Oh heck. It’s that time of year again, the dreaded White Day that forces us males to dispense several mansatsu (10,000 yen bills) whether we’re ready to or not.
In case you weren’t aware, White Day (March 14) is one of those bogus Japanese events dreamed up by some marketing agency and decreed as the day all males give gifts to whichever woman was nice enough to present them with chocolates on Valentine’s Day. This applies to every female with a fondness for dispensing chocolates, down to those who distribute cheap little bon-bons known as giri-choco (obligatory chocolates) to bosses and colleagues with that tight-lipped, dutiful aura.
Did we like, ORDER these women to buy chocolates? Nooooo. But now we have to return the favors anyway.
Every year, the bucho (general manager) in my section prepares for March 14 weeks in advance, hording stacks of designer handkerchiefs, little jars of cookies, coffee cups and the like. He says that at home, his wife gives him a hard time about the yokeina shuppi (unwanted expenditure).
Poor guy. When it comes to events like Valentine’s Day and Christmas, they’re rigged to benefit the woman while we’re left sighing into our empty wallets. And the Western world thinks Japanese women are the endure-it-all, repressed creatures of a century ago! Repressed? Ha! They wouldn’t know such a thing if it bit them on their Ferragamo-shod heels.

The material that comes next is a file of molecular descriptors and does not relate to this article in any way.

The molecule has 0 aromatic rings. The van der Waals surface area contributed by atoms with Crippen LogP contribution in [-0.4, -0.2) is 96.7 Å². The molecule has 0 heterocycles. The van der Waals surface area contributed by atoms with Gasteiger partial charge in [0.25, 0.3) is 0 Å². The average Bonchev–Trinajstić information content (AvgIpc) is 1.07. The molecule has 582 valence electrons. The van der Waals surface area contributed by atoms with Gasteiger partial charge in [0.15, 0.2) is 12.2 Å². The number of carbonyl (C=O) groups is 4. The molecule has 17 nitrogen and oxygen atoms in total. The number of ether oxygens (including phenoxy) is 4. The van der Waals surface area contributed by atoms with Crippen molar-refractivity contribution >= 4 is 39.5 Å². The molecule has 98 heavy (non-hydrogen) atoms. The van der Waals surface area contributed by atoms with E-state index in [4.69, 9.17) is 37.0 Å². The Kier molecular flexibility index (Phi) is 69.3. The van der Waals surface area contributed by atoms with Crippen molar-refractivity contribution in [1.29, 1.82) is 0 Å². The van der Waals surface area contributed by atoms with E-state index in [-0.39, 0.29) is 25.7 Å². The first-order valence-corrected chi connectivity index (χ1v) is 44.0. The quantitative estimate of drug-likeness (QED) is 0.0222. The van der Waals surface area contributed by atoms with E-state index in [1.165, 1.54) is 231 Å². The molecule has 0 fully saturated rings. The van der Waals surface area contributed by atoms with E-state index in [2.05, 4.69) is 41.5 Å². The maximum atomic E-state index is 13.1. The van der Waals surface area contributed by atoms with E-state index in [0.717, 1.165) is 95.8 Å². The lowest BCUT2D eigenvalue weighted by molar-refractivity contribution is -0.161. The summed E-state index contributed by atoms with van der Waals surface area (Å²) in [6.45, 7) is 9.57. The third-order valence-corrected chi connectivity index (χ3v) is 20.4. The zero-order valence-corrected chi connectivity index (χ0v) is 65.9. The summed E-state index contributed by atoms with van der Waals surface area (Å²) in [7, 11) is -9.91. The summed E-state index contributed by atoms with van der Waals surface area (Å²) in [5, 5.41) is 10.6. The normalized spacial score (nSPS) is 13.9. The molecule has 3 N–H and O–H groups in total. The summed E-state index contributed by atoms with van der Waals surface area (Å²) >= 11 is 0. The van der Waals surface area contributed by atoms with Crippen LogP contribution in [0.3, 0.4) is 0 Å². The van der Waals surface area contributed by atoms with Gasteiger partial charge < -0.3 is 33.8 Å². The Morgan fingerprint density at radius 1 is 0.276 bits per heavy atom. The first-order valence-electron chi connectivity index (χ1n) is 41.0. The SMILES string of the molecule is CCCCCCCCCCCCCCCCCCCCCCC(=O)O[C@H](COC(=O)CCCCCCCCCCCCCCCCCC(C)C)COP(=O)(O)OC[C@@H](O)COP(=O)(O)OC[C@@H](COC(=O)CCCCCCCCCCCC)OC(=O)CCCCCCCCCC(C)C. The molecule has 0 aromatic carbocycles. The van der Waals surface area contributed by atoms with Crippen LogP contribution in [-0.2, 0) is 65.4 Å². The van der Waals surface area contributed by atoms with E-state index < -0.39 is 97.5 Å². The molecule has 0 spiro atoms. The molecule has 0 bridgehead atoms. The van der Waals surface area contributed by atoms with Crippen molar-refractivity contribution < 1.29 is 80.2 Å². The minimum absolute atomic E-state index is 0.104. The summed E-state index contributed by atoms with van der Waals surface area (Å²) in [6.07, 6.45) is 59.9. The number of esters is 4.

Speaking of Ferragamo shoes, I’ll have you know that I once had to buy a pair for a woman and we weren’t even going out! It was because she gave me an expensive tie for Valentine’s, with a little card that said: “Honmei desu (You’re my true love).” Honmei (genuine), which is the polar opposite of giri (obligation), sounds on the surface like a romantic term, but it’s not. Ever since some marketing guy popularized the phrase “Honmei choco niwa yonbai-gaeshi (Gifts from serious girls must be returned fourfold),” the whole thing has just become a shopping ritual.
I’ll never forget the year my girlfriend at the time gave me a cute little bag of tezukuri choco (handmade chocolates). I got all choked up and asked her what she wanted for White Day, and it was like uttering a magic phrase. She immediately stood up, charged with energy, and pulled me down to the nearest Tiffany’s counter in one swift, coordinated motion. The counter was full of couples exactly like ourselves, with the girls pointing and the guys nodding. I reminded myself of that most important of Japanese male virtues — Otoko wa damatte kane wo dasu (A man just shuts up and pays)” — nodded wordlessly like everyone else and pulled out my credit card.
Don’t get me wrong. It’s not that I didn’t love my girlfriend. But the way she and other Japanese women show themselves so willing to take part in a meaningless bit of commercial exploitation gets to me. I was airing this opinion the other day to my sister, who shot back with her usual mantra: “Sonna kotojya kekkon dekinaiwayo (At this rate, you’ll never get married),” followed by “Onnagokoro wo motto wakaranakucha (You need a deeper understanding of the woman’s heart.)”
I told her that this onnagokoro (woman’s heart) is nothing special and perpetually at the mercy of a handful of ad agencies, but she just grunted and went back to flipping through a puchi jyuwurii(petit jewelry and accessories) catalog she tells me is now replacing the counter at Tiffany’s.
This year though, I’m single. I’m out of the White Day loop, except for a few obligatory handkerchiefs. No one has declared me their honmei and my credit card is secure. Should I be feeling thankful or depressed?